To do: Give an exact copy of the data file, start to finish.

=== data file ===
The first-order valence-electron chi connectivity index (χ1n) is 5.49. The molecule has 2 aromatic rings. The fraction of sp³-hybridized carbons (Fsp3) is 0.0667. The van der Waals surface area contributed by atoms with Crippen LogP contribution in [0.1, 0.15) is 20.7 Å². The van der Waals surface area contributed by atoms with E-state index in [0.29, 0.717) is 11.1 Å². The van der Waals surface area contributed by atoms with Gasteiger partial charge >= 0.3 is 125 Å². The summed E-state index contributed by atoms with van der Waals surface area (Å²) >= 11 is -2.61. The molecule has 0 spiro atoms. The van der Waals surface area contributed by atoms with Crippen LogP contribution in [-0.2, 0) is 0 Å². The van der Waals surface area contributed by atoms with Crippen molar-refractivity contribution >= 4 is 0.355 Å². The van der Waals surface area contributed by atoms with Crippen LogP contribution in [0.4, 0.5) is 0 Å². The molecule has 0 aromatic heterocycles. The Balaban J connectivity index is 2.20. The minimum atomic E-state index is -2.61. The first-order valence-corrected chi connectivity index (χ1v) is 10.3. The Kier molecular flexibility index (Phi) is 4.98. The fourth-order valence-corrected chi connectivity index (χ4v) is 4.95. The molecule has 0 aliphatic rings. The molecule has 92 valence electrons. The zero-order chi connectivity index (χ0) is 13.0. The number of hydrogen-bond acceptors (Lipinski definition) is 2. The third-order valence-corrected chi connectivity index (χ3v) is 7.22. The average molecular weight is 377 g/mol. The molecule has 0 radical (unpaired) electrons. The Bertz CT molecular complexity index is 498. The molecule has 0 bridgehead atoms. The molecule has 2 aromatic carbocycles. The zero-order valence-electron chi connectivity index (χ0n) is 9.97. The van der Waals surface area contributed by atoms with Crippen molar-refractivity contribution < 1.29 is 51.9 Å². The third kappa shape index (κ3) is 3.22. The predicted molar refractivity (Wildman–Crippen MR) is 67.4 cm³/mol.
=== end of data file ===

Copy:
The first-order valence-electron chi connectivity index (χ1n) is 5.49. The molecule has 2 aromatic rings. The fraction of sp³-hybridized carbons (Fsp3) is 0.0667. The van der Waals surface area contributed by atoms with Crippen LogP contribution in [0.1, 0.15) is 20.7 Å². The van der Waals surface area contributed by atoms with E-state index in [0.29, 0.717) is 11.1 Å². The van der Waals surface area contributed by atoms with Gasteiger partial charge >= 0.3 is 125 Å². The summed E-state index contributed by atoms with van der Waals surface area (Å²) >= 11 is -2.61. The molecule has 0 spiro atoms. The van der Waals surface area contributed by atoms with Crippen LogP contribution in [-0.2, 0) is 0 Å². The van der Waals surface area contributed by atoms with Crippen molar-refractivity contribution >= 4 is 0.355 Å². The van der Waals surface area contributed by atoms with Crippen LogP contribution in [0.4, 0.5) is 0 Å². The molecule has 0 aromatic heterocycles. The Balaban J connectivity index is 2.20. The minimum atomic E-state index is -2.61. The first-order valence-corrected chi connectivity index (χ1v) is 10.3. The Kier molecular flexibility index (Phi) is 4.98. The fourth-order valence-corrected chi connectivity index (χ4v) is 4.95. The molecule has 0 aliphatic rings. The molecule has 92 valence electrons. The zero-order chi connectivity index (χ0) is 13.0. The number of hydrogen-bond acceptors (Lipinski definition) is 2. The third-order valence-corrected chi connectivity index (χ3v) is 7.22. The average molecular weight is 377 g/mol. The molecule has 0 radical (unpaired) electrons. The Bertz CT molecular complexity index is 498. The molecule has 0 bridgehead atoms. The molecule has 2 aromatic carbocycles. The zero-order valence-electron chi connectivity index (χ0n) is 9.97. The van der Waals surface area contributed by atoms with Crippen molar-refractivity contribution < 1.29 is 51.9 Å². The third kappa shape index (κ3) is 3.22. The predicted molar refractivity (Wildman–Crippen MR) is 67.4 cm³/mol.